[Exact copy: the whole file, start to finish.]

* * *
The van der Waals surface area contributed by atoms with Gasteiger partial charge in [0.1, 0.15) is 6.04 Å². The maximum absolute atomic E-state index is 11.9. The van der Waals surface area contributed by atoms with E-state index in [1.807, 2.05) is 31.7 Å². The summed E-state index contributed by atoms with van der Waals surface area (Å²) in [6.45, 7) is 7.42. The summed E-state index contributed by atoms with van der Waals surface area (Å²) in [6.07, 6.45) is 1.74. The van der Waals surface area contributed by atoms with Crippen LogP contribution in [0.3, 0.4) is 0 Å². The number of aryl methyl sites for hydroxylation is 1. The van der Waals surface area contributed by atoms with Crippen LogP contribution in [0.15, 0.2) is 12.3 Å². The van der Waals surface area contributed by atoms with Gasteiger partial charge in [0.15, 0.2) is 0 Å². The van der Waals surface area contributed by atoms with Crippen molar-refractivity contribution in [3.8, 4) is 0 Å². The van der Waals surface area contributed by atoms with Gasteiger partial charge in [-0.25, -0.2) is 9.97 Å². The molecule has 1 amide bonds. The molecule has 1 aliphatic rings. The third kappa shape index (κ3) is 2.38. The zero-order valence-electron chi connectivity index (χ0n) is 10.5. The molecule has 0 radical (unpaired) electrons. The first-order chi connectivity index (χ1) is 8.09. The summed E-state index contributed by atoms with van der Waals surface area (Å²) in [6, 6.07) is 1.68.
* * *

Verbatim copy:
The van der Waals surface area contributed by atoms with Gasteiger partial charge in [0.1, 0.15) is 6.04 Å². The maximum absolute atomic E-state index is 11.9. The van der Waals surface area contributed by atoms with E-state index in [1.807, 2.05) is 31.7 Å². The summed E-state index contributed by atoms with van der Waals surface area (Å²) in [6.45, 7) is 7.42. The summed E-state index contributed by atoms with van der Waals surface area (Å²) in [6.07, 6.45) is 1.74. The van der Waals surface area contributed by atoms with Crippen LogP contribution in [0.3, 0.4) is 0 Å². The number of aryl methyl sites for hydroxylation is 1. The van der Waals surface area contributed by atoms with Crippen LogP contribution in [0.15, 0.2) is 12.3 Å². The van der Waals surface area contributed by atoms with Gasteiger partial charge in [0.15, 0.2) is 0 Å². The van der Waals surface area contributed by atoms with Crippen molar-refractivity contribution in [3.8, 4) is 0 Å². The van der Waals surface area contributed by atoms with Gasteiger partial charge in [-0.25, -0.2) is 9.97 Å². The molecule has 1 amide bonds. The molecule has 1 aliphatic rings. The third kappa shape index (κ3) is 2.38. The zero-order valence-electron chi connectivity index (χ0n) is 10.5. The molecule has 0 radical (unpaired) electrons. The first-order chi connectivity index (χ1) is 8.09. The summed E-state index contributed by atoms with van der Waals surface area (Å²) in [6, 6.07) is 1.68.